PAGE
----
H-1B visa use cuts some U.S. IT worker wages by up to 6 percent

The IT job positions most affected are computer programmers, systems analysts, and software engineers

The use of H-1B workers by U.S. companies is decreasing wages for computer programmers, system analysts, and software engineers by as much as 6 percent, according to a study released this week by researchers at New York University's Stern School of Business and the Wharton School of the University of Pennsylvania.

These researchers said they found evidence that the wages are falling by accessing tens of thousands of resumes provided by a "leading online job search site" they wouldn't identify, to gain demographic and wage data of individual companies. That data was combined publicly available data sources, including H-1B hiring figures compiled by the U.S. government, and studies showing average wages for specific IT jobs.

[ Other findings released this week show that H-1B market demand falls short of supply | Get sage advice on IT careers and management from Bob Lewis in InfoWorld's Advice Line blog and newsletter. ]

The report's authors said that they are not using the study to take a position on H-1B visa use and do not discount other research that has found that H-1B visa holders are helping U.S. competitiveness.

"In this paper, we simply sought to dispel the myth that globalization generates no losers," wrote Prasanna Tambe, an assistant professor of information, operations and management sciences at the Stern School and Lorin Hitt, a professor of operations and information management at Wharton. The authors said that it's important that policy makers understand the wage impact of the H-1B visa program..

The study is unique, the authors said, because of its study of all the resumes. That combined with other public sources of data, gave them a sample number of IT workers in each firm, which they coupled with the number of H-1B workers these firms reported hiring. In total, the study was based on information the researchers compiled on 156,000 IT workers employed at nearly 7,500 publicly held U.S. firms.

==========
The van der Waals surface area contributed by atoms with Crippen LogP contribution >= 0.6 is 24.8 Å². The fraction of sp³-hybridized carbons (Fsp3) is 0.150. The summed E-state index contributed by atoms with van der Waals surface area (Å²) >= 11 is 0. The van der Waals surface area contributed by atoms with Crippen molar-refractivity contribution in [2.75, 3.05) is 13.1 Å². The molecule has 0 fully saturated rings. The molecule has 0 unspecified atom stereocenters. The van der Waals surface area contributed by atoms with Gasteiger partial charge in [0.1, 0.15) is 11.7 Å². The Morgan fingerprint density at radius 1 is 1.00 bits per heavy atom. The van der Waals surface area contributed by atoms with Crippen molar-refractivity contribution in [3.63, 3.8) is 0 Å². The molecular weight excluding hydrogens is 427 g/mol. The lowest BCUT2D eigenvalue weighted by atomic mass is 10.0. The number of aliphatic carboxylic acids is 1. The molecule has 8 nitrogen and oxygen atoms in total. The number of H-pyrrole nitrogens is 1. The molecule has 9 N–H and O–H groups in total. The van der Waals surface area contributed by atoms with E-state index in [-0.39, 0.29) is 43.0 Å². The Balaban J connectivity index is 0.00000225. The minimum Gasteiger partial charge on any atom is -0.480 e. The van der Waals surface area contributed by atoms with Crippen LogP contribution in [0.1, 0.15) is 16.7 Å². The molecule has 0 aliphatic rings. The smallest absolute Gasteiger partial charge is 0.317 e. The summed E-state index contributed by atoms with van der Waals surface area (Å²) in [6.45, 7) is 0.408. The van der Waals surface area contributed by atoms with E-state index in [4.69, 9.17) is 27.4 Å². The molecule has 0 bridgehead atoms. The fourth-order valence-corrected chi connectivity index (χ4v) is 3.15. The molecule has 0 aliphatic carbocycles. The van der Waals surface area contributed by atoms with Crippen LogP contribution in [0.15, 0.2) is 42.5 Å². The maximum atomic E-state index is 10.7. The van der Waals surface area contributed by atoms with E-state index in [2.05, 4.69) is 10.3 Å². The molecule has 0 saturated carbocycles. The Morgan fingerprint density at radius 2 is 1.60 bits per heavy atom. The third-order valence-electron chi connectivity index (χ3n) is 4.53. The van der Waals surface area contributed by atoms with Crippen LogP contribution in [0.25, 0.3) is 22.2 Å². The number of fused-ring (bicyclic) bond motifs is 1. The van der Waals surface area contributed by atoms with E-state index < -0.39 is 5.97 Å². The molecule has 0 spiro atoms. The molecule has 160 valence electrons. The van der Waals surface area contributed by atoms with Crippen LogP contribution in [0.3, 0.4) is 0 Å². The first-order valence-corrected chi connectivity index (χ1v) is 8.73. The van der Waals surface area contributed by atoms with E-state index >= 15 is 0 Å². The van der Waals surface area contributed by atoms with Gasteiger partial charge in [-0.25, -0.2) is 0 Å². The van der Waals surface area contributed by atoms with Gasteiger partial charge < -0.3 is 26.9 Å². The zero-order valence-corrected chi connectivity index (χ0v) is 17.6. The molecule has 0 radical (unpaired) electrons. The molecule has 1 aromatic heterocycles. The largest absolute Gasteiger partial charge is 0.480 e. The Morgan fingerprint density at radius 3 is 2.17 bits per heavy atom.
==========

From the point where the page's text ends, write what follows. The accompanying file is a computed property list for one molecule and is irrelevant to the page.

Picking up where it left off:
"The relationship I'm investigating here is how compensation looked for domestic workers, depending on whether or not their employers are using offshore and H-1B employment," said Tambe.

What they found is that H-1B admissions at current levels are associated with a 5 to 6 percent drop in wages for computer programmers, systems analysts and software engineer categories. Offshore outsourcing also decreases wages for a broader category, including IT managers, by 2 to 3 percent, the study found.

The IT workers most likely to be affected by the downward pressure on wages are recent college graduates and people changing jobs, the researchers said.

A draft of the 32-page paper was posted this week on the Social Science Research Network. A study released last year by Tambe and Hitt found that as many as 8 percent of IT workers have been displaced by offshore outsourcing, either through job loss or job transfer.

The debate over the impact of H-1B workers on existing IT workers is contentious, particularly on how the foreign workers impact wages.

In 2004, the then Information Technology Association of America (Now the Technology Association of America), an industry group that supports offshore outsourcing and increasing the H-1B cap, hired an independent economic forecasting firm, IHS Global Insight, to study the issue. IHS Global found that offshore outsourcing could cause some workers to take a job that pays less, which would result in "wage compression."

Tambe said the goal of the new report is to look "precisely look at how domestic workers are being affected by globalization -- I'm not really making a judgment on whether that is good or bad.

"Although our findings suggest that the negative effects of globalization may be substantial for some workers, it is critical that policy makers weigh these effects carefully against the macro-level economic effects," said Tambe and Hitt in the report. "Offshoring will most likely remain a necessary and important part of the global economy, and there is substantial evidence that H-1B admissions appear to directly improve levels of innovation and entrepreneurship, which in the long term should create new jobs and raise demand for technology workers in other areas.

"In this paper, we simply sought to dispel the myth that globalization generates no losers, and we begin to identify how the global migration of jobs and workers is affecting some high-skill workers in the US. Globalization does appear to have a negative wage effects on workers in some occupations, and as business and labor continue to become increasingly global, any discussions should include how best to prepare the vulnerable members of the US workforce for global competition," they added.

This story, "H-1B visa use cuts some U.S. IT worker wages by up to 6 percent" was originally published by Computerworld.


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